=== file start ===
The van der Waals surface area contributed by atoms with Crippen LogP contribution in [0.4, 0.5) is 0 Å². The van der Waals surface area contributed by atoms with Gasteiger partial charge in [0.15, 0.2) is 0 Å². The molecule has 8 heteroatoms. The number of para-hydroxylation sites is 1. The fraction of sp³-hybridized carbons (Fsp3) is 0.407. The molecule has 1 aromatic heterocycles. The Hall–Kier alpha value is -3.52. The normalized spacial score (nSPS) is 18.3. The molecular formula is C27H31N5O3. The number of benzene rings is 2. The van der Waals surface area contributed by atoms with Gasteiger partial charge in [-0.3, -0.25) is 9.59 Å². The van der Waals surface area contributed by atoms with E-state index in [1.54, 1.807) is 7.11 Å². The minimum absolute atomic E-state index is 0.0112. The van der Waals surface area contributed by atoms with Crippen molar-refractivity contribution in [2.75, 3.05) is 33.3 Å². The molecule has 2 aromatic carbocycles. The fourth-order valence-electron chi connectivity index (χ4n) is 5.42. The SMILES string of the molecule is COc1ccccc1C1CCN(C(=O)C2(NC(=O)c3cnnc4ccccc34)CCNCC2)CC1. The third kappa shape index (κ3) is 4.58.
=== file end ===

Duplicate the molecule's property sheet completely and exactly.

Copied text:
The van der Waals surface area contributed by atoms with Crippen LogP contribution in [0.4, 0.5) is 0 Å². The van der Waals surface area contributed by atoms with Gasteiger partial charge in [0.15, 0.2) is 0 Å². The molecule has 8 heteroatoms. The number of para-hydroxylation sites is 1. The fraction of sp³-hybridized carbons (Fsp3) is 0.407. The molecule has 1 aromatic heterocycles. The Hall–Kier alpha value is -3.52. The normalized spacial score (nSPS) is 18.3. The molecular formula is C27H31N5O3. The number of benzene rings is 2. The van der Waals surface area contributed by atoms with Gasteiger partial charge in [-0.3, -0.25) is 9.59 Å². The van der Waals surface area contributed by atoms with E-state index in [1.54, 1.807) is 7.11 Å². The minimum absolute atomic E-state index is 0.0112. The van der Waals surface area contributed by atoms with Crippen molar-refractivity contribution in [2.75, 3.05) is 33.3 Å². The molecule has 2 aromatic carbocycles. The fourth-order valence-electron chi connectivity index (χ4n) is 5.42. The SMILES string of the molecule is COc1ccccc1C1CCN(C(=O)C2(NC(=O)c3cnnc4ccccc34)CCNCC2)CC1. The third kappa shape index (κ3) is 4.58.